• It’s A Dirty Shame We Can’t Have the New Peugeot 308 In The United States

The new Peugeot 308 Puts an emphasis on how boring the Volkswagen Golf really is

Peugeot is not coming to the U.S. anytime soon which means America will not be getting the new 308 hatchback. In Europe, the 308 will do battle against a select roster of compact cars, including the VW Golf, Opel/Vauxhall Astra, Renault Megane, Ford Focus, and Mazda 3.

What you are looking at here is the third generation Peugeot 308. It comes to replace its predecessor after eight full years on the market sprinkled here and there with subtle nose jobs.

That said, the new 308 comes with a handful of notable design features.

For example, it will be the first Peugeot to flaunt the redesigned lion logo and the latest to adopt the LED “fangs” introduced by the 208 and spread across the range to the 2008, 3008 and 5008 crossovers.

Since we mentioned the 3008 and 5008, know that they also lend something to the 308: that something is the front grille.

It's A Dirty Shame We Can't Have the New Peugeot 308 In The United States Exterior
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Elsewhere in the looks department, the 308 will sit on 16- to 18-inch wheels. Paint options are quite lively, especially the Olivine Green and Vertigo Blue launch colors. Various hues of white, red, and grey are also available.

If there is one thing we can say when comparing new models with the ones they replace is that they are almost always larger. It is the case for the 308, too, as the hatchback grows in almost every direction. Length takes a hike to 4.26 meters (171.6 inches) while wheelbase was stretched to 2.67 meters (105.3 inches). Height, however, loses two centimeters (0.78 inches) compared to the previous 308, but at the same time, it allowed Peugeot’s designers to bake a drag coefficient of just 0.28 into the compact’s body.

2021 Peugeot 308 exterior dimensions
Length 4.26 meters (171.6 inches)
Wheelbase 2.67 meters (105.3 inches)
Height 1.44 meters (56.69 inches)
It's A Dirty Shame We Can't Have the New Peugeot 308 In The United States Interior
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Peugeot likes its interiors to ooze a very futuristic vibe and the 308 makes no exception. Looking at the current range, the 308 takes things up a notch with a 10-inch digital instrument cluster and a second 10-inch screen acting as multimedia setup.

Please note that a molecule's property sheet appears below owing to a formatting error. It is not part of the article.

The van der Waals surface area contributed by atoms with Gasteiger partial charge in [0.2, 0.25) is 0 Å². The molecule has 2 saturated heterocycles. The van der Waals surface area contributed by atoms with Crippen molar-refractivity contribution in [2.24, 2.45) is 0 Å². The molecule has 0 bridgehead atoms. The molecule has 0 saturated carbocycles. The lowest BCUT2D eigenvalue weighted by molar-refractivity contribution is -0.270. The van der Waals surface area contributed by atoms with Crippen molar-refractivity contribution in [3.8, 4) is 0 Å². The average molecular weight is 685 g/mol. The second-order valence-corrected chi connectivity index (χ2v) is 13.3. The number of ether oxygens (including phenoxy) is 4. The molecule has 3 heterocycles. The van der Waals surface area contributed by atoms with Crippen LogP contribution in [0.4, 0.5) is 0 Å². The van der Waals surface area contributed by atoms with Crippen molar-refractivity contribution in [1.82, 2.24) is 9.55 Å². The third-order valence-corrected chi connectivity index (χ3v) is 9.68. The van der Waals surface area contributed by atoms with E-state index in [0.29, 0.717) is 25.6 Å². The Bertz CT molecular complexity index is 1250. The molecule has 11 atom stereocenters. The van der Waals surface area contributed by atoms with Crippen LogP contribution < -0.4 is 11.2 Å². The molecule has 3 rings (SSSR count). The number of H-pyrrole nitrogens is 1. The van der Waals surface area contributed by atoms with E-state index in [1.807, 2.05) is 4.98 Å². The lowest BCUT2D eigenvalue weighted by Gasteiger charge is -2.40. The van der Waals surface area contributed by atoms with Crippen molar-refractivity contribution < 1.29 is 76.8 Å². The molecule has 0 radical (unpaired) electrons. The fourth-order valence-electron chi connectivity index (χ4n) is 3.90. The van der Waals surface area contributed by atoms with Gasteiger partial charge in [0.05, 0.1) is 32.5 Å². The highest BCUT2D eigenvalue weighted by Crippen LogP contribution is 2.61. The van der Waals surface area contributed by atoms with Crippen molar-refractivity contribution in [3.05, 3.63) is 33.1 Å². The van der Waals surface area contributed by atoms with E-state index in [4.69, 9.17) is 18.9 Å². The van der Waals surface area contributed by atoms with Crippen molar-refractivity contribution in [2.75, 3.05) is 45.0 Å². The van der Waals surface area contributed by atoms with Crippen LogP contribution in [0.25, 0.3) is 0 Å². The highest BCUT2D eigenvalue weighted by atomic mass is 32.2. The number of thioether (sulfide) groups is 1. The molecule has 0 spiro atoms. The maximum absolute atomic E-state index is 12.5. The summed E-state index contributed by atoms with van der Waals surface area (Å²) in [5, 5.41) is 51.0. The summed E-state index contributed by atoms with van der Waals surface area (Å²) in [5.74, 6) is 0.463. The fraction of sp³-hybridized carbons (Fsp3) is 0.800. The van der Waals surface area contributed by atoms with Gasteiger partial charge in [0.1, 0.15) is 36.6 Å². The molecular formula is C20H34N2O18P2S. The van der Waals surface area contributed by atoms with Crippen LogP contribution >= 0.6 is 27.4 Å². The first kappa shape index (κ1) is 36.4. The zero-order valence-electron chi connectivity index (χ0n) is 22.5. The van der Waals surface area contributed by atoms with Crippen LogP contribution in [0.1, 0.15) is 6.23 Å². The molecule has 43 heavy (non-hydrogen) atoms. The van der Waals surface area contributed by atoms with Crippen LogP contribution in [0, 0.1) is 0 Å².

Like with other current Peugeots, almost every button and function were given a new home in Digital Land, which in turns cleared up the center console and dashboard, letting Sochaux’s designers do their minimalistic thing. Those putting a high price on practicality should also know that the new 308 has less cargo space than the model it replaces – 412 liters (14.5 cubic feet) instead of 420 liters (14.8 cubic feet).

It's A Dirty Shame We Can't Have the New Peugeot 308 In The United States Interior Drivetrain
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Power can come from a variety of engines, including a turbocharged 1.2-liter unit with three cylinders. Available with either 110 or 130 horsepower, it makes to a six-speed manual or a fancier eight-speed automatic. Diesels are still surviving in Europe, hence Peugeot’s decision to offer the 1.5-liter four-cylinder oil burner good for 130 horsepower marriable to either the manual or the automatic.

Those looking for a greener vibe can pick one of the two 308 PHEV variants Peugeot will offer. They both use a 12.4-kWh battery pack and an 81-kW electric motor coupled with either a 150-horsepower gasoline mill or a 180-horsepower one. Therefore, the less powerful variant churns out 180 horsepower overall, while the other is good for 225 horsepower, with all-electric range estimated at about 60 kilometers (37 miles). In real-life traffic, however, that figure should revolve around 40 kilometers (roughly 25 miles).

It's A Dirty Shame We Can't Have the New Peugeot 308 In The United States Exterior
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Deliveries should kick of in the second half of 2021, which is when we’ll also have official pricing information for the new Peugeot 308.

Tudor Rus
Tudor Rus
Assistant Content Manager - Automotive Expert - tudor@topspeed.com
Tudor’s first encounter with cars took place when he was only a child. Back then, his father brought home a Trabant 601 Kombi and a few years later, a Wartburg 353. At that time, he was too young to know how they worked and way too young to drive them, but he could see one thing – each of them had a different ethos and their own unique personality. As time went on, he started seeing that in other cars as well, and his love for the automobile was born.  Read full bio
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